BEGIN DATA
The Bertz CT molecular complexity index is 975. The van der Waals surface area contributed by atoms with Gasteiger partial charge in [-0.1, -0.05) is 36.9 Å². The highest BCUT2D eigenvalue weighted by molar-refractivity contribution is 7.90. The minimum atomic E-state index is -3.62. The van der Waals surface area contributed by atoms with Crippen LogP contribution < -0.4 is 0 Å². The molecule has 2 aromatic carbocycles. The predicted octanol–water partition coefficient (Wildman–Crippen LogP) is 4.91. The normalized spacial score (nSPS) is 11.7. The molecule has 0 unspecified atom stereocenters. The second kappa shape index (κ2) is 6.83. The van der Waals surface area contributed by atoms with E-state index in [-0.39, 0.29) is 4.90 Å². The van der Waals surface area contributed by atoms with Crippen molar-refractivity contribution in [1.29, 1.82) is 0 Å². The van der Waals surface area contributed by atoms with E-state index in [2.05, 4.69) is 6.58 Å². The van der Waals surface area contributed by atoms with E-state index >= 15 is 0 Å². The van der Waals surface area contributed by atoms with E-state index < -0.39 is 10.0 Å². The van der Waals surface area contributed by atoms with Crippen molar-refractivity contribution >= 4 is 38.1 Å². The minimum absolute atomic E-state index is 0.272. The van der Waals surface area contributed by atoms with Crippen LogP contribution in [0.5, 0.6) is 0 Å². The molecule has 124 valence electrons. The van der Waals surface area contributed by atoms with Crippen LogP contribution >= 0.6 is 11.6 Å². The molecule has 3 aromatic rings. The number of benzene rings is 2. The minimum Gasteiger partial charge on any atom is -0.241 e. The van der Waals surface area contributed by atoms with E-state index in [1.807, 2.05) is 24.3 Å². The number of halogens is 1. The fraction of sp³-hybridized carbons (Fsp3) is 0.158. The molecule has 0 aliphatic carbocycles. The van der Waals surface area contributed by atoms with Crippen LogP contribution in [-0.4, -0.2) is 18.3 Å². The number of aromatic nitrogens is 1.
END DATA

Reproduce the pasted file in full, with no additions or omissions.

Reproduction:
The Bertz CT molecular complexity index is 975. The van der Waals surface area contributed by atoms with Gasteiger partial charge in [-0.1, -0.05) is 36.9 Å². The highest BCUT2D eigenvalue weighted by molar-refractivity contribution is 7.90. The minimum atomic E-state index is -3.62. The van der Waals surface area contributed by atoms with Crippen LogP contribution < -0.4 is 0 Å². The molecule has 2 aromatic carbocycles. The predicted octanol–water partition coefficient (Wildman–Crippen LogP) is 4.91. The normalized spacial score (nSPS) is 11.7. The molecule has 0 unspecified atom stereocenters. The second kappa shape index (κ2) is 6.83. The van der Waals surface area contributed by atoms with E-state index in [-0.39, 0.29) is 4.90 Å². The van der Waals surface area contributed by atoms with Crippen molar-refractivity contribution in [1.29, 1.82) is 0 Å². The van der Waals surface area contributed by atoms with E-state index in [2.05, 4.69) is 6.58 Å². The van der Waals surface area contributed by atoms with E-state index >= 15 is 0 Å². The van der Waals surface area contributed by atoms with E-state index < -0.39 is 10.0 Å². The van der Waals surface area contributed by atoms with Crippen molar-refractivity contribution >= 4 is 38.1 Å². The minimum absolute atomic E-state index is 0.272. The van der Waals surface area contributed by atoms with Crippen LogP contribution in [0.5, 0.6) is 0 Å². The molecule has 124 valence electrons. The van der Waals surface area contributed by atoms with Crippen LogP contribution >= 0.6 is 11.6 Å². The molecule has 3 aromatic rings. The number of benzene rings is 2. The minimum Gasteiger partial charge on any atom is -0.241 e. The van der Waals surface area contributed by atoms with E-state index in [1.807, 2.05) is 24.3 Å². The number of halogens is 1. The fraction of sp³-hybridized carbons (Fsp3) is 0.158. The molecule has 0 aliphatic carbocycles. The van der Waals surface area contributed by atoms with Crippen LogP contribution in [-0.4, -0.2) is 18.3 Å². The number of aromatic nitrogens is 1.